On the first Friday of each month, the Bureau of Labor Statistics publishes the Non-Farm Payrolls report. Commonly called "the jobs report", Non-Farm Payrolls highlights employment changes across 10 private labor market sectors including insurance and finance.
Wall Street watches Non-Farm Payrolls closely -- not just because jobs are linked to the future of the economy, but they're also linked to Federal Reserve policy.
The jobs report also carries significance for today's home buyers and homeowners looking to refinance. This is because the jobs report is linked to¬†today's mortgage rates, too.
The most current Non-Farm Payrolls report -- the one for June 2015 --¬†will be released one day early this month because of the federal holiday. The jobs report will release Thursday.
With a better-than-expected read,¬†mortgage rates and APRs¬†are expected to climb.¬†With a worse-than-expected read, mortgage interest rates are likely¬†to fall.
The Non-Farms Payrolls report is a broad look at the U.S. labor market.¬†By industry, it¬†shows which economic areas are expanding, and which areas are contracting. It also reports the U.S. unemployment rate.
Non-Farm Payrolls is a monthly Wall Street highlight. Job growth is paramount to economic growth, and economic growth drives investment strategy.
Recently, the jobs report's importance has been magnified. This is because the Federal Reserve is actively stimulating the economy and its programs will continue so long as the economy requires it.
Low mortgage rates spur refinances as well, which increase household savings and contribute to higher levels of consumer spending.
Freddie Mac reports the average 30-year fixed rate conventional mortgage rate at 4.02% nationwide.¬†VA mortgage rates¬†and FHA rates are lower.
For most of this year, according to Ellie Mae, VA rates have averaged 30 basis points (0.30%) percentage points below¬†comparable conventional loans; FHA have averaged 20 basis points (0.20%) lower.
Mortgage rates are historically cheap, helping home buyers to purchase homes affordably. Low rates are also helping refinancing households to save hundreds of dollars each month on their payments.
Use the¬†home mortgage calculator¬†to see how much money¬†you¬†can save.
The U.S. labor market is tightly tied to¬†housing.¬†Jobs provide households with income, confidence and capital; and, confident persons are more likely to buy a home or relocate.
Meanwhile, as the number of buyers in a market grows, the supply-and-demand curve shifts, which results in higher prices for sellers and the creation of real wealth. This, too, can boost confidence.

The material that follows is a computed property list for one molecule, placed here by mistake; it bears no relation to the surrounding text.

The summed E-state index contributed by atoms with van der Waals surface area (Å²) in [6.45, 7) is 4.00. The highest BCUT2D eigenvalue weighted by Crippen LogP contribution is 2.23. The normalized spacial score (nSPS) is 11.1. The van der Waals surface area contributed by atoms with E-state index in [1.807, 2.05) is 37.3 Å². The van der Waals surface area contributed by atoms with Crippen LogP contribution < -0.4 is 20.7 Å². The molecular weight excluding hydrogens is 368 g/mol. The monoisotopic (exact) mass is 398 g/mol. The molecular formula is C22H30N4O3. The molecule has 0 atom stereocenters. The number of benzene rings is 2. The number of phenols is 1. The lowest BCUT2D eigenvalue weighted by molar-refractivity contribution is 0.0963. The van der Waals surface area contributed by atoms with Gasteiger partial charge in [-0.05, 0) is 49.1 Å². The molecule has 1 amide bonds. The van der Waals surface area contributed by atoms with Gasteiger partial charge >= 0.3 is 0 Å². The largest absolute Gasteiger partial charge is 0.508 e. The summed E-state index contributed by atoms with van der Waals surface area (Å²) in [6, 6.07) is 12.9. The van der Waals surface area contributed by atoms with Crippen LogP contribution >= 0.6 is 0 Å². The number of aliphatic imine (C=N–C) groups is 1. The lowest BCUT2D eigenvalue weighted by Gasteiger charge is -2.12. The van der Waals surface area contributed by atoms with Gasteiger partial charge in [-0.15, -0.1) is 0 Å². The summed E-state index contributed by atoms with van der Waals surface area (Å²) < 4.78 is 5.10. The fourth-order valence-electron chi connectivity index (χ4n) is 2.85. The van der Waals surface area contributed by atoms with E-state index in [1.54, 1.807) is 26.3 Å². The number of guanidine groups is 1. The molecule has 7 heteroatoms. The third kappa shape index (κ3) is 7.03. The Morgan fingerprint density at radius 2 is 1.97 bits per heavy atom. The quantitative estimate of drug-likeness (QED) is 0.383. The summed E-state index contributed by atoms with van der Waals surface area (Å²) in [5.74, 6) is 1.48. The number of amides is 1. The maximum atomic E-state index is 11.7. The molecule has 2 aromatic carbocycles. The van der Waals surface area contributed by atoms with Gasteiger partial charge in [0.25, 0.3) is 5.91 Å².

Furthermore, employed persons are also more likely to be mortgage-approved.¬†Even before your first day of work, you can get a loan via the¬†offer letter mortgage.
It's no coincidence that the labor market's recent rebound ¬†has coincided with a rise in U.S. home values.
Nationally, home values are¬†within 1% of last decade's peak¬†and some markets -- including Phoenix, San Francisco and Los Angeles -- ¬†have blown past it.
Rising home prices would typically be bad for a buyer's purchasing power, but with 30-year mortgage rates still near four percent, home affordability remains near its highest point in history.
Homes are selling quickly. Recent data from the National Association of REALTORS¬ģ, for example, shows that¬†45% of all homes sold in 30 days or fewer last month.¬†
With a strong jobs report Thursday morning, mortgage rates are expected rise. You'll get less house for your dollar¬†when mortgage rates are up. It may be prudent to lock a mortgage rate today.
Between 2008-2009, the U.S. economy fell into recession, catalyzed by the failure of Lehman Brothers; the near-collapse of mortgage lending; and the movement of Fannie Mae and Freddie Mac into conservatorship by the Federal Home Finance Agency (FHFA).
7.4 million jobs were eliminated.
Since that period, though, hiring has resumed. 10.9 million jobs have been added back to the U.S. economy -- a 147-percent recovery in terms of "employed persons". Today's¬†jobs may not be of equal pay or stature, but an increase in the number of employed persons is a net-positive.
Furthermore, unemployment rates have dropped, down more than four percentage¬†points.
Should the June¬†job data read¬†stronger-than-expected, the Fed may elect to raise the Fed Funds Rate as soon as September, which would suggest a strengthening U.S. economy. Some believe that an increase to the Fed Funds Rate¬†would result in¬†higher mortgage interest rates.
Analyst calls are for 230,000¬†net new jobs created in June, with estimates ranging from two hundred-two thousand to two hundred-fifty-two thousand.
Consider locking your mortgage rate before the Thursday¬†morning release is made. Rates are expected to change.
In May, the economy added 280,000¬†net new jobs. For June, it's expected to show 230,000. The jobs report releases Thursday¬†at 8:30 AM ET. Today's ultra-low rates could be at-risk.
Want low rates? Your best chance may be to compare and lock rates prior to the Non-Farm Payrolls release. Rates are available for free with no social security number required to get started, and with no obligation to proceed whatsoever.
The information contained on The Mortgage Reports website is for informational purposes only and is not an advertisement for products offered by Full Beaker. The views and opinions expressed herein are those of the author and do not reflect the policy or position of Full Beaker, its officers, parent, or affiliates.
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2015 Conforming, FHA, & VA Loan Limits
Mortgage loan limits for every U.S. county, as published by Fannie Mae & Freddie Mac, the Federal Housing Administration (FHA), and the Department of Veterans Affairs (VA)